He may be a solid fantasy football option just because of his running ability, but as a viable option in real football? No way.

Thanks for reading.

Follow Brian Rzeppa on Twitter.



6 comments:

  1. Damn... I wish the Raiders would trade Flynn back to the Packers. He was an amazing backup to A-Rod. As for Pryor... I'd be surprised if he shined this year. I have a bunch of Raider buddies who have very little faith in him (or Flynn). Actually... they have very little faith in the Raiders. But they're loyal to the core... which is very, very admirable.

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    1. They've really been dragged through some rough years, that's for sure. They are incredibly loyal, and hopefully they'll be rewarded with a winning team at some point in the future. Given their recent drafts, though, I don't know how soon that'll be.

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    2. The people in Raider Nation are my kind of fans. Hoping the Raiders get better sooner rather then later. Would love to see them regain some their old swag from the 80's back, those teams reminded me of "THE U".

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  2. Pryor got almost no time with the 1st team during camp or the preseason and as such has almost no rapport with any of the receivers. He did work extensively on his own with Rod Streater during the off season and that shows as he and Streater have by far the best chemistry. He also spent the offseason working on a new throwing motion with the same mechanics coach Tom Brady uses. Everyone is ready to write the book on Pryor without giving him a chance to show us what he can do when he actually gets to play with the starters and develop as a passer. While I think there will be growing pains and some mistakes he is by far the hardest worker on the team and I wish people would give him a chance before they discount him as a one trick pony.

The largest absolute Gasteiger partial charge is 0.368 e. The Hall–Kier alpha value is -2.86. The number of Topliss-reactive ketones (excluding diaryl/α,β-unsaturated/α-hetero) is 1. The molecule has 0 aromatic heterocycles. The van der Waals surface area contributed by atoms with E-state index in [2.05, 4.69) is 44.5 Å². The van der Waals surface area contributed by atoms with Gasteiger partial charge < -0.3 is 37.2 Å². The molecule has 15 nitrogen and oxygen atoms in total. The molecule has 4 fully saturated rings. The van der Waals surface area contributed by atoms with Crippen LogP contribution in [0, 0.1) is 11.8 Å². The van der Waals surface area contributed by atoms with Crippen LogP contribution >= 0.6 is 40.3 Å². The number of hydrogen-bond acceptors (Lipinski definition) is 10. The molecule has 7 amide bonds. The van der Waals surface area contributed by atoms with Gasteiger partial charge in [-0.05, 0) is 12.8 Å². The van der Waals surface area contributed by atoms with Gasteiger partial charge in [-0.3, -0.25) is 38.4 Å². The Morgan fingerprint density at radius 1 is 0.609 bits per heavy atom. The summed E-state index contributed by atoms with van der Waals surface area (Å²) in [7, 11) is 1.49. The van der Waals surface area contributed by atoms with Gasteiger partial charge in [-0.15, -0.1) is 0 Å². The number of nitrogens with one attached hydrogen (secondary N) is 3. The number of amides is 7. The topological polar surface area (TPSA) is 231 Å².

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    1. I don't really ever buy into guys going to mechanics coaches. Sure, it's nice when you have time to think about the throw you're making, but when you have the defense rushing and you're trying to make a read, you're going to go with what's natural.

      Don't get me wrong, I'm not saying that this is what he's going to be for the rest of his career, I'm only looking at this year. He needs to show some real strides in the passing department to change my opinion of him.

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    2. I think Pryor in due time will be a solid NFL QB just needs to adjust to the speed of the game and make sure hes always watching film. X's and o's are a huge determinng factor for a young QB's development.